Apple co-founder Steve Wozniak’s Breakfast Presentation

Apple co-founder, Steve Woznaik recently gave a presentation at a Communitech technology breakfast event last week held in Kitchener. Woz has been giving a lot of presentations lately to help promote his new business venture Fusion-io. Woz and Fusion-io CTO David Flynn shared the stage promoting the company’s service which replaces data centers traditional disk drives with flash memory chips. The flash memory is more reliable, consumes less electricity and is faster than disk drives.

While much of the talk was focused on promoting Fusion-io Woz provided his take on what made Apple so successful and provided a few tips for aspiring entrepreneurs. He stressed the importance of human interaction in the success of any product, “These days, that almost always boils down to the user interface and how you interact with the machine using your hands, your eyes, your senses, your muscles”. Simplicity and ease of use played a large role in the success of early Macintosh computers.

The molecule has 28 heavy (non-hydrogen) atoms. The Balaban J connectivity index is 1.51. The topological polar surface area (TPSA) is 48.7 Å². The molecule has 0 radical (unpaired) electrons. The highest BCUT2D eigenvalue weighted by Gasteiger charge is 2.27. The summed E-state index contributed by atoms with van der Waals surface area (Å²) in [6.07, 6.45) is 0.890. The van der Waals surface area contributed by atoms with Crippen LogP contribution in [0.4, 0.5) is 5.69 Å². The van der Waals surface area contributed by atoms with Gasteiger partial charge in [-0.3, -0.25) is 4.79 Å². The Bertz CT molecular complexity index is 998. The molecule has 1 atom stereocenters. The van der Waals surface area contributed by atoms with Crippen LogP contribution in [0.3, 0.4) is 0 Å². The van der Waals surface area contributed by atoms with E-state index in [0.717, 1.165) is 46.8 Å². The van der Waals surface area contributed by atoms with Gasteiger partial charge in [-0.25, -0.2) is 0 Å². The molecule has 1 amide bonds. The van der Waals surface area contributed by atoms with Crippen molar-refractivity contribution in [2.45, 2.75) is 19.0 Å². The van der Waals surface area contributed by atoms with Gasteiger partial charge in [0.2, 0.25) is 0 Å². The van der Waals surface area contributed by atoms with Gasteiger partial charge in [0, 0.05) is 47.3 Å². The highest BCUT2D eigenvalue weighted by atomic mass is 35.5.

A good mind for finance is another must have for new businesses which Woz confesses he did not possess; he gave away the schematics for the Apple 1 computer for free so that others could build it. When he developed the computer he was working for HP and tried to get the company interested in building a personal computer, they rejected him five times. “That was strange, but anyway, HP would have done it wrong, because it wouldn’t have had the colour and the games and the fun”, he said. Luckily Woz had Steve Jobs to build a company around the computer; Woz said Jobs was “good at finding ways of turning things into money”. Woz also credits angel investor Mike Markkula as playing a crucial role in Apple’s early days. Markkula advised against pricing Apple’s products too low, when a company grows it requires high profit margins to avoid borrowing too much money.

Woz also echoed the popular advice that recessions are great times to build a business, especially if the company has a “hot product”. All sound advice from one of the founding fathers of the personal computer revolution.